Non-residents may soon be charged more than Town of Mooresville residents to use the town’s parks and recreation facilities and participate in some town-sponsored programs.

Several town commissioners expressed support for that change from the current fee structure during a recent presentation by a Colorado-based parks consultant.

The town paid GreenPlay LLC $19,996 to:
♦ Analyze the town’s current pricing policy and methods;
♦ Train staff on an instrument to calculate direct costs of programs and services;
♦ Measure current cost-recovery levels and establish cost-recovery target levels; and
♦ Provide a final report and presentation to the Board of Commissioners

GreenPlay consultant Chris Dropinksi presented her firm’s recommendations during a meeting with commissioners last week. She recommended implementing a tier-pricing structure in which user fees are based on whether the activities primarily benefit the community rather than individuals and private groups.

Under that model, facility use for programs which have community-wide benefit, such as town programs for youth and seniors, would cost less than facility use for private events or lessons.

Parks & Recreation Director Pamela Reidy said GreenPlay’s recommendations will help her department justify what it charges for programs and services.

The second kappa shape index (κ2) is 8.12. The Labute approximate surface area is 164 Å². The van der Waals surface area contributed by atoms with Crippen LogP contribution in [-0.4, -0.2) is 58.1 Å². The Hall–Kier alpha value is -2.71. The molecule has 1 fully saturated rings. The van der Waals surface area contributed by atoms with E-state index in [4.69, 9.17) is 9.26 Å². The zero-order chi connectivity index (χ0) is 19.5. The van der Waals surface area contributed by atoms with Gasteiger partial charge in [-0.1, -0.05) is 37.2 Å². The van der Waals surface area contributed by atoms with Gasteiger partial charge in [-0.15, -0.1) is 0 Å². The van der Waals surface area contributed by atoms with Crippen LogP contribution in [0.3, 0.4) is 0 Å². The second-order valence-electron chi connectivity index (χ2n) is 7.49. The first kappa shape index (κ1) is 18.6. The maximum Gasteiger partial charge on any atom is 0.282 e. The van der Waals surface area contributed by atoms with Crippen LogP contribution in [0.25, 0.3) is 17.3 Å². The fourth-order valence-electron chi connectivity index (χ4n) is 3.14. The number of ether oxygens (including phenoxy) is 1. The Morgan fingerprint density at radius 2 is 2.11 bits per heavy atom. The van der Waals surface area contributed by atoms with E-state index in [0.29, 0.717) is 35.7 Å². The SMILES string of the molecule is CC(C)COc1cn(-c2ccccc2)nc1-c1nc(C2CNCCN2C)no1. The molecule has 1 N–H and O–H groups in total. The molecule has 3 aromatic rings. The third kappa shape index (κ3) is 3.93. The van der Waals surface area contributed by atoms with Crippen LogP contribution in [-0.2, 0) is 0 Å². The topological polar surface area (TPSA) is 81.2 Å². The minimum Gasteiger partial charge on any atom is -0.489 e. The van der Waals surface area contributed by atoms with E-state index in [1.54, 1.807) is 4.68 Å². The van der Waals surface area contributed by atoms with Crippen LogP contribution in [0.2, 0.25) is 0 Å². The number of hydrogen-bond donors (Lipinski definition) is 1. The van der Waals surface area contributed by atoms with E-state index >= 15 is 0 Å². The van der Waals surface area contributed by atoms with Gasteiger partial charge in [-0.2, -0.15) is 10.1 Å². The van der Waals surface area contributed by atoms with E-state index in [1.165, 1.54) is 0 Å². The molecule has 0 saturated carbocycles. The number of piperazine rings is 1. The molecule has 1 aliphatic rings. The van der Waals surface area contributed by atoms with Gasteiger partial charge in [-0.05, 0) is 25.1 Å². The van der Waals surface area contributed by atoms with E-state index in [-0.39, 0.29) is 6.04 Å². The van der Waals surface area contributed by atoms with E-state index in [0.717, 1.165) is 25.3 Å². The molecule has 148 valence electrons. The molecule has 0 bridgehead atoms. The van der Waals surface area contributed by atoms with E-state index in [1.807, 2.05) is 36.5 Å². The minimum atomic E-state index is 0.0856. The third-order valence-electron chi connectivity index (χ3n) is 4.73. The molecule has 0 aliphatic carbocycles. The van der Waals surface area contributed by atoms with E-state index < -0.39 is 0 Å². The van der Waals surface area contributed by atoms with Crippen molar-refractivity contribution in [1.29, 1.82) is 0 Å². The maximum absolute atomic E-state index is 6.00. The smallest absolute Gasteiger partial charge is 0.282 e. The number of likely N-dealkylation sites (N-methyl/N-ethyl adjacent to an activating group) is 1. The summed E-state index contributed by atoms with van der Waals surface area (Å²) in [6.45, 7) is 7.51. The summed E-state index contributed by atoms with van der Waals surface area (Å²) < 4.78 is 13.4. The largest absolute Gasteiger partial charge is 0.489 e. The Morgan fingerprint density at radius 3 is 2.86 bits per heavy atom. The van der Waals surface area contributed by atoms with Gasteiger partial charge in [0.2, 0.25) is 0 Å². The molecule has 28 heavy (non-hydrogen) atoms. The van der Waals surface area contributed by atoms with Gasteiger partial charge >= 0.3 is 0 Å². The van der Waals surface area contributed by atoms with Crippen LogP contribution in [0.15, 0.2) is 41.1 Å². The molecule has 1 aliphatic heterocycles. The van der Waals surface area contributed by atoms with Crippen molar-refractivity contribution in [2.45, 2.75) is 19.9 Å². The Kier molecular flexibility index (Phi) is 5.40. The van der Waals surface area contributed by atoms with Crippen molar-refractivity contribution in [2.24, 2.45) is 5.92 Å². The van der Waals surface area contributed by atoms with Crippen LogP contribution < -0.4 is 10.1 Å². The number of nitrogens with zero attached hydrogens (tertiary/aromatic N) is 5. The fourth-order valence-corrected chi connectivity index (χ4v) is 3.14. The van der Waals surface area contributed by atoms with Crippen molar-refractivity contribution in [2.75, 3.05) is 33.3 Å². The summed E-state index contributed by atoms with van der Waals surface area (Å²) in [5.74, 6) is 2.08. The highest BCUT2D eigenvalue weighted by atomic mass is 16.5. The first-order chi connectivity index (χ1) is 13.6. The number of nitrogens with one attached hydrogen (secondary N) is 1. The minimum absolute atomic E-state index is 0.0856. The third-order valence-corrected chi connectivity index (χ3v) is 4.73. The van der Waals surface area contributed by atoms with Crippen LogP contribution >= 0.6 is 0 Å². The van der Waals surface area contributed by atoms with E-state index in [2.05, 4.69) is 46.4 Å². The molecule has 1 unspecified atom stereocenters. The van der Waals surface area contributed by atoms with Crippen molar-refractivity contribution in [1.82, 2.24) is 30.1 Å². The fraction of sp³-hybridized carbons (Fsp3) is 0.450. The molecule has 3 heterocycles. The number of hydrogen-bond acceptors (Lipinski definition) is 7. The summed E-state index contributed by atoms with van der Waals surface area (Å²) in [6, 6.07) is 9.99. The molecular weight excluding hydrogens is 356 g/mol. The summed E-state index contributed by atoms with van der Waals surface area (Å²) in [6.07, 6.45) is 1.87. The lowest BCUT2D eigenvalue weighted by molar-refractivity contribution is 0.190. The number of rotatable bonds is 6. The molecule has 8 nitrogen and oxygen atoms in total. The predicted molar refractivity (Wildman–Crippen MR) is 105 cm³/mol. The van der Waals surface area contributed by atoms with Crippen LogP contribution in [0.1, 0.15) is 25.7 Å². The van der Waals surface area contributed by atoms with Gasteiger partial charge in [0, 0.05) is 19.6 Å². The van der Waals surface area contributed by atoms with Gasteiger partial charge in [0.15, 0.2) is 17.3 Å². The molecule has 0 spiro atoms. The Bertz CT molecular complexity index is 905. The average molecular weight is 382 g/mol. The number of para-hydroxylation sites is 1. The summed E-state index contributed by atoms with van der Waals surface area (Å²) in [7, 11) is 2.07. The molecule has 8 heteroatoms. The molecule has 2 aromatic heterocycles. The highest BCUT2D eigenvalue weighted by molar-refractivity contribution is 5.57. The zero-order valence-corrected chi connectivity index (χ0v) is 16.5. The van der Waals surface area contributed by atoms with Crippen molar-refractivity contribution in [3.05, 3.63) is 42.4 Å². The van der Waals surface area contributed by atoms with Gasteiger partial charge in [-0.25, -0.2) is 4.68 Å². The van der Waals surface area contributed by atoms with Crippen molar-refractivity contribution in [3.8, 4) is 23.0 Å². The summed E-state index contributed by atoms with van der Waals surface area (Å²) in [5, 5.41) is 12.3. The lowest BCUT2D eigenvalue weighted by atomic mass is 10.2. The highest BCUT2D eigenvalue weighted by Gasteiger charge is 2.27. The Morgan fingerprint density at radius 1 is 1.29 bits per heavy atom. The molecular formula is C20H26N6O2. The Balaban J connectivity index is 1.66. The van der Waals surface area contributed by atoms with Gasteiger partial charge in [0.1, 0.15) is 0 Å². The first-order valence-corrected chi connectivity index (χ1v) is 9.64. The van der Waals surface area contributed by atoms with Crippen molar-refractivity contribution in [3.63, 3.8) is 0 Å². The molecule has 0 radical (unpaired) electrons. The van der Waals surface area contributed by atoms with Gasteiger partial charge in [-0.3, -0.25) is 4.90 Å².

“The new system of tier pricing allows staff to use a methodology to price programs fairly and equitably,” Reidy explained in an email. “Previously, as new programs and services were offered, there was no formal way to determine how much to charge.”

Pricing for programs and facility use should be reasonable for the majority of participants, and the town should provide financial assistance to families and individuals who cannot afford the fees, Dropinski told the commissioners.

The consultant also recommended small annual increases for most facility use. The town has not increased user fees for parks and recreation programs during the past decade, according to Reidy.

Commissioners stressed that the goal of the parks and recreation department is to serve the community.

“We’re not in the business to make money,” Commissioner Bobby Compton said. “But it doesn’t hurt to try to recoup costs.”

Reidy recommended creating separate fee schedules for residents and non-residents, a practice that is commonplace elsewhere.

“Based on the discussion with the Board of Commissioners during the consultant’s presentation, staff is exploring a move to establishing different fees for residents and non-residents and will provide its recommendation to the Board when the project’s final report is issued,” she told Iredell Free News after the presentation.

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